Previous Challenge Entry (Level 4 – Masters)
Topic: BUG (04/06/17)
- TITLE: Dark Enigma
By Ann Grover
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I have travelled far, to minister to the people whose tiny farms cling to the walls of the valley. I have been too late, each time greeted by grimaces of rigour accompanied by the rank perfume of putrescence. There’s little to do but pray for the souls of the perished and carve a hollow in the stony soil for their mortal remains.
I toss my crumbs to the birds. They’ve been chittering above me, cheeky things, unmindful of the calamity that has overtaken the country. Small tokens of brightness amidst an unholy darkness.
Svartedauen. The Black Death.
As I round a bend in the steep path, a she-goat meets me, bleating pitifully, her udder swollen. A cottage lies there, its rough door hanging askew. Knocking softly, I enter, holding the edge of my cloak over my nose. It is as it has been elsewhere. Sunken eyes, suppurating pustules, putrid air. On a narrow cot, a baby nestles next to his mother’s shrivelled breast. The woman’s bloodied lips flutter.
I anoint her with oil and pray for her soul, which flies away as I speak. The father and other children are curled on the cold hearth, clutching each other in a final embrace.
There is a shovel in the barn. Afterwards, I whittle a rough cross from mountain ash branches, to mark where the family will rest for eternity. I pray, recounting their names: Moyfrid, beautiful maiden. Stein, rock. Freydis, fair one. Bynjar, armoured warrior. The baby, Håkon, highest son. And so he is.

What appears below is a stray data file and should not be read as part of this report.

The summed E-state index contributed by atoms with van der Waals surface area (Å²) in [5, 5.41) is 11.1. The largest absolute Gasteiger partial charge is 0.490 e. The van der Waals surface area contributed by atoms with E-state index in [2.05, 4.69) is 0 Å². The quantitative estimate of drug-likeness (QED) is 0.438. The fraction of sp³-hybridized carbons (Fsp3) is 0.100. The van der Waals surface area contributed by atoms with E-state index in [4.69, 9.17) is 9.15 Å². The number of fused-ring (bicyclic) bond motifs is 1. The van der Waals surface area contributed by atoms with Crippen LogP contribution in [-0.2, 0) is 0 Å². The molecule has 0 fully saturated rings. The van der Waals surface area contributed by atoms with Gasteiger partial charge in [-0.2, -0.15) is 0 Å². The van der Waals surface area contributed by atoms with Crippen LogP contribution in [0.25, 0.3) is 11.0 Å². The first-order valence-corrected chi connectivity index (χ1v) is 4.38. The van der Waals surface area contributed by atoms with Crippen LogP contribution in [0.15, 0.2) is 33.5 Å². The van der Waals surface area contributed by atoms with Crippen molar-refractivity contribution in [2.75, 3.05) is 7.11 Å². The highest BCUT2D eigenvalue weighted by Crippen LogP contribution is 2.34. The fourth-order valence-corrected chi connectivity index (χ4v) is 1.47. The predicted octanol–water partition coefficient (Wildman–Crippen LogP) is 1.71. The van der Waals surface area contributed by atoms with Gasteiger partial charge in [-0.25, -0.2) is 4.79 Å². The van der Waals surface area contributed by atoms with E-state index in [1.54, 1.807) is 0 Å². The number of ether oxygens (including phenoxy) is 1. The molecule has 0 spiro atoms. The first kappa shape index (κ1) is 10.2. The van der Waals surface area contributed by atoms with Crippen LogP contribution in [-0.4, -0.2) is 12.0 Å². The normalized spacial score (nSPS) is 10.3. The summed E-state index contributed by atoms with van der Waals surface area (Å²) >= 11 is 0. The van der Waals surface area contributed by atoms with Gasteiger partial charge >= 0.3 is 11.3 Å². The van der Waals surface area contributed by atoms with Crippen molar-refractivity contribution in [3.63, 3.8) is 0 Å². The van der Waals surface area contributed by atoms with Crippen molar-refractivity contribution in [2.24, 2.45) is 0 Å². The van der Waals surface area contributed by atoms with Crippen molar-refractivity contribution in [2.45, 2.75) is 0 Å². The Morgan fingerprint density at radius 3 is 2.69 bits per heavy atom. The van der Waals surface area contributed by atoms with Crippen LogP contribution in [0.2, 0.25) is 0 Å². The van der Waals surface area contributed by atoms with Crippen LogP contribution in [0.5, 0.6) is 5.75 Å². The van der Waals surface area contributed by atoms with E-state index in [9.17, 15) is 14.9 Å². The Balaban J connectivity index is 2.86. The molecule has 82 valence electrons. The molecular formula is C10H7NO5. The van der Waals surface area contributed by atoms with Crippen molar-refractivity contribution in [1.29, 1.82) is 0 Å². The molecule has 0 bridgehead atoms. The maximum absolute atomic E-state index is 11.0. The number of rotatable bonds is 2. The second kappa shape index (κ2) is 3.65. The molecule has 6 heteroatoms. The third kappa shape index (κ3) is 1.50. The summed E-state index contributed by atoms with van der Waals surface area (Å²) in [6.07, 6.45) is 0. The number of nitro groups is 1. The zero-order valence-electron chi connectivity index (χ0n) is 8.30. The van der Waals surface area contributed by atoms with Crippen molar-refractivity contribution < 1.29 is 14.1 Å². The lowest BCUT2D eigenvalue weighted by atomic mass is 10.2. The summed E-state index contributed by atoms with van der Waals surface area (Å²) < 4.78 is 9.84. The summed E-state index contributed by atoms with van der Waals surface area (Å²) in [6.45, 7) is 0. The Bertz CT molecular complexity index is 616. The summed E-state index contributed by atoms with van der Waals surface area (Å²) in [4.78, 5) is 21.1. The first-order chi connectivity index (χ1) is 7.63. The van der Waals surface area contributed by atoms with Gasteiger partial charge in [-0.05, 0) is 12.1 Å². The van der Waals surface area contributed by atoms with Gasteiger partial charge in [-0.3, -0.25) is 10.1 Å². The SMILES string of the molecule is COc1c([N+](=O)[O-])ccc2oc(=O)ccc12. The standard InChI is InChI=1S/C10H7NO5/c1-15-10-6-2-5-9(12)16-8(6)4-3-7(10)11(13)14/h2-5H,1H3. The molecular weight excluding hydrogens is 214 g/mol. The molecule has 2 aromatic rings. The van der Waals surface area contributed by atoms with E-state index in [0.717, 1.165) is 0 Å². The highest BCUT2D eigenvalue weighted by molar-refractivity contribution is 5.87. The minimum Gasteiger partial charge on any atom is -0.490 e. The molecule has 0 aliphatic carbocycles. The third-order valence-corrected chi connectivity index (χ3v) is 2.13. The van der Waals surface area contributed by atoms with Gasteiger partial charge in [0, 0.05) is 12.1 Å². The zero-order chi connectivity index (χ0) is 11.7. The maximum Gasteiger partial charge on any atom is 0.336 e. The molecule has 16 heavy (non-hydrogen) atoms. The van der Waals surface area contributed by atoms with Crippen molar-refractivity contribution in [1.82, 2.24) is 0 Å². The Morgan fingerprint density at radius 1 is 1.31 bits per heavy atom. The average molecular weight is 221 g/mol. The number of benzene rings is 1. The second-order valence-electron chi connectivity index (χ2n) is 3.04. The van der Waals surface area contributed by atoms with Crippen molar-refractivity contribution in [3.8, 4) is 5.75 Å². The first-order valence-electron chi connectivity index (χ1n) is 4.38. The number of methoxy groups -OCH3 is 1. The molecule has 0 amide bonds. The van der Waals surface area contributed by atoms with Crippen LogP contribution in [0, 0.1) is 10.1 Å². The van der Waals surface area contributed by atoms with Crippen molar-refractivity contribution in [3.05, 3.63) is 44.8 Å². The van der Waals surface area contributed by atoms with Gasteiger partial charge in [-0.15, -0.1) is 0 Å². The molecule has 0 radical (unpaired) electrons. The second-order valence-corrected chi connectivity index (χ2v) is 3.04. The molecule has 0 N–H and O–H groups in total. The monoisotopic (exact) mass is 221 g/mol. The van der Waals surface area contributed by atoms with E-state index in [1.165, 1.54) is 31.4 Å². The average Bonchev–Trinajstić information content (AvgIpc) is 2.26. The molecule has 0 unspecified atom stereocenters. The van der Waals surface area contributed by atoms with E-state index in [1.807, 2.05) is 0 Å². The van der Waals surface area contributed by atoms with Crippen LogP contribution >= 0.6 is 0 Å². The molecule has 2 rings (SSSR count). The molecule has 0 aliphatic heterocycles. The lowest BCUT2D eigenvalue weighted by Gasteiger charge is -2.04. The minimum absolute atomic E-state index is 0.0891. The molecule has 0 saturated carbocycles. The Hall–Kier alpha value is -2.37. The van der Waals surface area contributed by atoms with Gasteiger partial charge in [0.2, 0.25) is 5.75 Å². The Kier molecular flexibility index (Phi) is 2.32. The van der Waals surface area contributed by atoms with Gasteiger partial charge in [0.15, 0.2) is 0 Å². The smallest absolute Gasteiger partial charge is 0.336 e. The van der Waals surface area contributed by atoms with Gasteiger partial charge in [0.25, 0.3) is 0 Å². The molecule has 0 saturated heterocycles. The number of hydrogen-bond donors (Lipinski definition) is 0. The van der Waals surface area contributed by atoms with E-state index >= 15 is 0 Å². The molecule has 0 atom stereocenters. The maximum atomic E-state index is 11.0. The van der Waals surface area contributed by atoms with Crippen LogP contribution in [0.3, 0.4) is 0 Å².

The goat follows me, and I welcome her company. Perhaps further up the valley there will be someone in need of her burgeoning udder. I can only hope.
As I oft do, I wonder as I walk. How does the disease travel whithersoever it pleases? How does it journey over rivers and mountains, across seas, from splendid manor houses to the humblest hovels of the furthest valleys? From the wise to the foolish? From felons to bishops?
Perhaps this pestilence is spawned in a miasmic womb of foulness, then takes flight, a swarm of beings that alight to pierce tender skin and leathered hide with deathly stingers? Do more of its kind incubate within the festering, noxious boils?
I must be fevered. How can I even consider the existence of invisible fiends which breed and grow, hunt and assault? It is ludicrous to suggest that some kind of devilish hordes, rather than the will of God and man’s own sin, are responsible for disease and death.
It is heresy.
In the late afternoon, I come to another cottage. A small boy crouches in the dust by the doorway.
“Hello, Bjørn!” The boy’s eyes, shadowy caverns in his face, turn to me, but he does not speak.
Inside, his parents, sisters, and brothers are still and stiffened. As before, I commit them to a cradle in the soil. I milk the goat and hold the tin cup to Bjørn’s lips. He swallows once, twice, then coughs, spewing up milk curdled with blood. He dies in my arms. Lord, have mercy on his soul.
This, this, cannot be God’s will.
There is one last cottage at the head of the valley, but it’s too far and dangerous to trek there in the dimming light. I find an untrammelled spot away from the cottage to rest, a place that does not reek of death. The goat grazes, then settles near me.
“Tell me, Nanny, whence does this plague come? My prayers are ineffective, useless against it.” The goat gazes at me with golden eyes, chewing her cud. “So many taken, so many.”
I know of villages which are no more. I heard of a man who buried everyone he knew. He went mad with grief. I, too, feel the madness of despair and hopelessness overtaking my spirit. I scratch the goat’s ears absentmindedly. I feel a seed-like shape beneath my fingers and pick it from her hide. It’s a flea, gorged with blood. I flick it away.
At dawn, we travel on, and as we break through the pines and birches, I see the cottage perched high above.
Smoke spirals from the chimney.
Glory be to God.
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